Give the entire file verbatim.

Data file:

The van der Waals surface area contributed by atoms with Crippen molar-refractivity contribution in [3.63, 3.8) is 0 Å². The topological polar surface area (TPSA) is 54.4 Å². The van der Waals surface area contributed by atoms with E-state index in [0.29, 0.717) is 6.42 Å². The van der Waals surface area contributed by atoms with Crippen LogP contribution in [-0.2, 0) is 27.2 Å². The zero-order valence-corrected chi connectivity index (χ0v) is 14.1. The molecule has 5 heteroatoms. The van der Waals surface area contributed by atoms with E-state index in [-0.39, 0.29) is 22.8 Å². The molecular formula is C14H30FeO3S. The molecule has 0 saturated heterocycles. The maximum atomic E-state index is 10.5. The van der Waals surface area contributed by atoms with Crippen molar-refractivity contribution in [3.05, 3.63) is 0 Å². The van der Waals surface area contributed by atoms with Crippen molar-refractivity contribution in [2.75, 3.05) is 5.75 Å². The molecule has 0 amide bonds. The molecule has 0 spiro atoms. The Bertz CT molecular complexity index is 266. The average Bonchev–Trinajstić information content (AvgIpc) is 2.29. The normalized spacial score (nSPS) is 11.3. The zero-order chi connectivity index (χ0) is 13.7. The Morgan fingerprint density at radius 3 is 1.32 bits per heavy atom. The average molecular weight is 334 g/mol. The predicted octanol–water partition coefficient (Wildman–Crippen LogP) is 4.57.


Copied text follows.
The van der Waals surface area contributed by atoms with Crippen molar-refractivity contribution in [3.63, 3.8) is 0 Å². The topological polar surface area (TPSA) is 54.4 Å². The van der Waals surface area contributed by atoms with E-state index in [0.29, 0.717) is 6.42 Å². The van der Waals surface area contributed by atoms with Crippen LogP contribution in [-0.2, 0) is 27.2 Å². The zero-order valence-corrected chi connectivity index (χ0v) is 14.1. The molecule has 5 heteroatoms. The van der Waals surface area contributed by atoms with E-state index in [-0.39, 0.29) is 22.8 Å². The molecular formula is C14H30FeO3S. The molecule has 0 saturated heterocycles. The maximum atomic E-state index is 10.5. The van der Waals surface area contributed by atoms with Crippen molar-refractivity contribution in [3.05, 3.63) is 0 Å². The van der Waals surface area contributed by atoms with Crippen molar-refractivity contribution in [2.75, 3.05) is 5.75 Å². The molecule has 0 amide bonds. The molecule has 0 spiro atoms. The Bertz CT molecular complexity index is 266. The average Bonchev–Trinajstić information content (AvgIpc) is 2.29. The normalized spacial score (nSPS) is 11.3. The zero-order chi connectivity index (χ0) is 13.7. The Morgan fingerprint density at radius 3 is 1.32 bits per heavy atom. The average molecular weight is 334 g/mol. The predicted octanol–water partition coefficient (Wildman–Crippen LogP) is 4.57.